Newsbrief Archive

Electric Currents News - March 2016

LED Lighting is on the Rise

There was a time in the recent past when light-emitting diodes (LEDs) were used almost exclusively for traffic signals and tiny lamps in electronic devices. Although this type of lighting technology was highly efficient, offering 90 percent energy savings compared to incandescent bulbs, LEDs were expensive and provided limited applications.

Just 15 years ago, the use of white LED light for general lighting was in the experimental stage while compact fluorescent bulbs (CFLs) were slowly taking over the market. The first generation of LEDs was simply not conducive for general lighting; it produced a directional beam that was narrow and focused.

Advanced manufacturing technologies have made it possible to reduce LED prices dramatically. The cost of running an LED, with the energy savings included in the final calculation, has become more practical. And new design techniques–which cluster the LEDs and use diffuser lenses–enable the light to be dispersed over a wider area.

Thus the lighting landscape is once again undergoing major changes. LEDs are now cost-competitive and can be used in virtually any application. Newly enacted energy standards have also contributed to this shift, triggering a phase-out of incandescent lighting.

As a result, the market for LEDs is booming. According to a 2014 Dept. of Energy report, Energy Savings Forecast of Solid-State Lighting in General Illumination Applications, the market share of LED lighting sales (based on lumen-hours) is expected to increase to 48 percent in 2020 and 84 percent in 2030. In 2013, the market share was 3 percent.

An 84 percent market share translates into a 40 percent reduction in the amount of electricity used for lighting. That would save 261 terawatt-hours and more than $26 billion in electricity costs, based on today’s rates.


Why have LEDs become so popular so quickly? Simple. They are more efficient, more reliable, last much longer, can be miniaturized more easily and have many other benefits that outweigh the higher price. LEDs also offer more options for dimming and light color.

The LED equivalent of a 60-watt incandescent bulb is about 90 percent more efficient than the incandescent and uses about one-third the electricity of a comparable CFL. In addition, it is rated to last 50,000 hours, 5-10 times longer than the CFL and more than 40 times longer than an incandescent bulb. In addition, LEDs …

  • Do not contain mercury (CFLs do)
  • Are not sensitive to low temperatures (CFLs are)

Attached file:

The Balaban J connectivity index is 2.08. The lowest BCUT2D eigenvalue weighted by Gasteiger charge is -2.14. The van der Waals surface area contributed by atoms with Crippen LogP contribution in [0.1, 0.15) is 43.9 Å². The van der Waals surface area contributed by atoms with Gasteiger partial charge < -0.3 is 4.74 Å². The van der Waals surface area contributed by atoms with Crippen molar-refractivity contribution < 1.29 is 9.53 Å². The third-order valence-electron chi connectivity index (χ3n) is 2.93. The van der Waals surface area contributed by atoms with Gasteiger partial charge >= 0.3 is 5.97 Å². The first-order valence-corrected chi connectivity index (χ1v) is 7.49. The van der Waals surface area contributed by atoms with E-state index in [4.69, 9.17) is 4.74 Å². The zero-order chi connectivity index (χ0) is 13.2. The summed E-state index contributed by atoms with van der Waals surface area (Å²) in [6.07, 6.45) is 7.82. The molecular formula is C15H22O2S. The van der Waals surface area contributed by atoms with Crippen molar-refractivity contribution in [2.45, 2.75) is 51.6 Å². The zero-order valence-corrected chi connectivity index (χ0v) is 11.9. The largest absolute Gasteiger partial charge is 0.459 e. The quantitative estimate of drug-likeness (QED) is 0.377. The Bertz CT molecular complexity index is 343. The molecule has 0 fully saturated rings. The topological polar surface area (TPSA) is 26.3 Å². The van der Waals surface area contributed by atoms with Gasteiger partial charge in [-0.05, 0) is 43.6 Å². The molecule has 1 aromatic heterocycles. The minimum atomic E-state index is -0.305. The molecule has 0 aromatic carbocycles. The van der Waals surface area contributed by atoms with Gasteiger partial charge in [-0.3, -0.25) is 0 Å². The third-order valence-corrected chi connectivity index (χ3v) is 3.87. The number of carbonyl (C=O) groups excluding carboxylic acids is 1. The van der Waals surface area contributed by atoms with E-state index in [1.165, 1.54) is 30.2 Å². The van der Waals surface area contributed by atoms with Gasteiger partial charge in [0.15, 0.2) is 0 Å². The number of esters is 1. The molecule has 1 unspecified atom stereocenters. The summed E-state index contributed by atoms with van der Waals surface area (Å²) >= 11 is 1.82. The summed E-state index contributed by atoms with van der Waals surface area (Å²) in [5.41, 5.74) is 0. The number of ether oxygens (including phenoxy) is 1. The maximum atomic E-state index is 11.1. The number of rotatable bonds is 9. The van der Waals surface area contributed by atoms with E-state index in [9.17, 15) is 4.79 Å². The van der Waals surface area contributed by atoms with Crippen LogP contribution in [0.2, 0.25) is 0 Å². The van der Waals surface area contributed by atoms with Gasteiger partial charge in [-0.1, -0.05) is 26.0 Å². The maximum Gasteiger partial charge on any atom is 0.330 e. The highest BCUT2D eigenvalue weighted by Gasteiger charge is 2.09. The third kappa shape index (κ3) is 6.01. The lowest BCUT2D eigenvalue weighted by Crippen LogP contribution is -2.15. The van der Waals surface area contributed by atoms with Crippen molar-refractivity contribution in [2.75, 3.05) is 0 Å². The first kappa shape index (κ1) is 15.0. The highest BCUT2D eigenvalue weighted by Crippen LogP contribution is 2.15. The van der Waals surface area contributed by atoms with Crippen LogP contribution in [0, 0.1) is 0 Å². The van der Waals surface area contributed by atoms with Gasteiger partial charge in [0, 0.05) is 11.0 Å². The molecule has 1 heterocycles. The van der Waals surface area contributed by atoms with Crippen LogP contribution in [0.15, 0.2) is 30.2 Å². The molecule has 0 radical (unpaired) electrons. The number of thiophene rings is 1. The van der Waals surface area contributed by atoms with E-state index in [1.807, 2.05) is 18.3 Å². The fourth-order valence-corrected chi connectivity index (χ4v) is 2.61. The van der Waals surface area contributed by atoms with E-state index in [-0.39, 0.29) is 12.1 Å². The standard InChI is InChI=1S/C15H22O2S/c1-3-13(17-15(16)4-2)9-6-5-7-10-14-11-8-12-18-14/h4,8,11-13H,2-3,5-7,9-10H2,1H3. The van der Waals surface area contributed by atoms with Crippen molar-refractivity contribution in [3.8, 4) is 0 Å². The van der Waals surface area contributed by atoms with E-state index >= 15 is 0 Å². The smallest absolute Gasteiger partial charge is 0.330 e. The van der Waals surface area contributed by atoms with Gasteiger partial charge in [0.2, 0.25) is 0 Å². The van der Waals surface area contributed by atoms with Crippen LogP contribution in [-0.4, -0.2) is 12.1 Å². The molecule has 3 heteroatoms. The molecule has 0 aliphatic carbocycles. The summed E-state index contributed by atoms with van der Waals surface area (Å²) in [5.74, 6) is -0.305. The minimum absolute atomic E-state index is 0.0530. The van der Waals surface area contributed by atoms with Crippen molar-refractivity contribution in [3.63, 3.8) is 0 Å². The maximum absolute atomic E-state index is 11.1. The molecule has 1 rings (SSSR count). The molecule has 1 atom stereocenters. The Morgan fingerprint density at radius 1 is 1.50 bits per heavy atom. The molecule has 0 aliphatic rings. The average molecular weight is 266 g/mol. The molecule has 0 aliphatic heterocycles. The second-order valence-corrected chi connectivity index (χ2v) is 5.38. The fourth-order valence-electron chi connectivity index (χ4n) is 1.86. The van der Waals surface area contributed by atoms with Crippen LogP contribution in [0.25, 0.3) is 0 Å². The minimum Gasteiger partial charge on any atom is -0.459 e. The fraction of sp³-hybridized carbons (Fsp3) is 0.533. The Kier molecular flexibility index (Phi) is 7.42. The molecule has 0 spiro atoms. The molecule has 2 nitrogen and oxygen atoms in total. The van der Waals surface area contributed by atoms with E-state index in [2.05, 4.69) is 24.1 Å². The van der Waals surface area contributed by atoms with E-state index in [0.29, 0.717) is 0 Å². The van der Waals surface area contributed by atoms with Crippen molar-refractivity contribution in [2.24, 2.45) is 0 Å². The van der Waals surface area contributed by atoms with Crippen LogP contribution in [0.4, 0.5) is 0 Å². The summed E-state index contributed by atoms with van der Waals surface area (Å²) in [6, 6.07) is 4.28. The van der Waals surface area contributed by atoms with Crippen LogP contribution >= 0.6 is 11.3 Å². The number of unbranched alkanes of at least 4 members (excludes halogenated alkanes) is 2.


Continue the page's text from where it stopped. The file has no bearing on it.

• Are not sensitive to humidity (CFLs are)
  • Are not affected by on/off cycling (this can have drastic effects on CFL performance)
  • Turn on instantly (CFLs need to warm up)
  • Emit much less heat (about 90 percent less than CFLs)
  • Are available for all existing decorative lamp shapes (CFLs are limited in this area)


Lighting Markets

According to the DOE report, the street and roadway submarket is projected to be a leading adopter of LED lighting. Already familiar with the technology through LED traffic signals, this sector is expected to reach 83 percent market share by 2020.

LEDs are particularly valuable on streets and highways because they are excellent directional light sources, durable and exhibit long lifetimes. This means fewer replacements, markedly lower maintenance costs and greater safety.

The DOE study predicts that LED lamps will have 83 percent market share in the commercial sector and 77 percent share in the industrial sector by 2020.

Market share in the residential sector is another story, however. Although residential lighting represents the largest number of lamps (5.8 billion in 2013), the lights are in use for far fewer hours, compared to other sectors. Low lamp usage means the cost of electricity per household can be relatively insignificant to residents.

Limited education about the benefits of efficient lighting is also expected to reduce the LED uptake in the residential sector. The DOE study predicts a 47 percent market share for residential lighting in 2020. Nonetheless, LED lighting is on the rise and presents a significant opportunity for utilities and their customers to use electricity more efficiently and make an impact on overall demand.

For more ways to educate your customers about energy efficiency and LED lighting, review our online catalog (select the Energy Conservation & Sustainability tab). Also, call us 800-428-5837 or email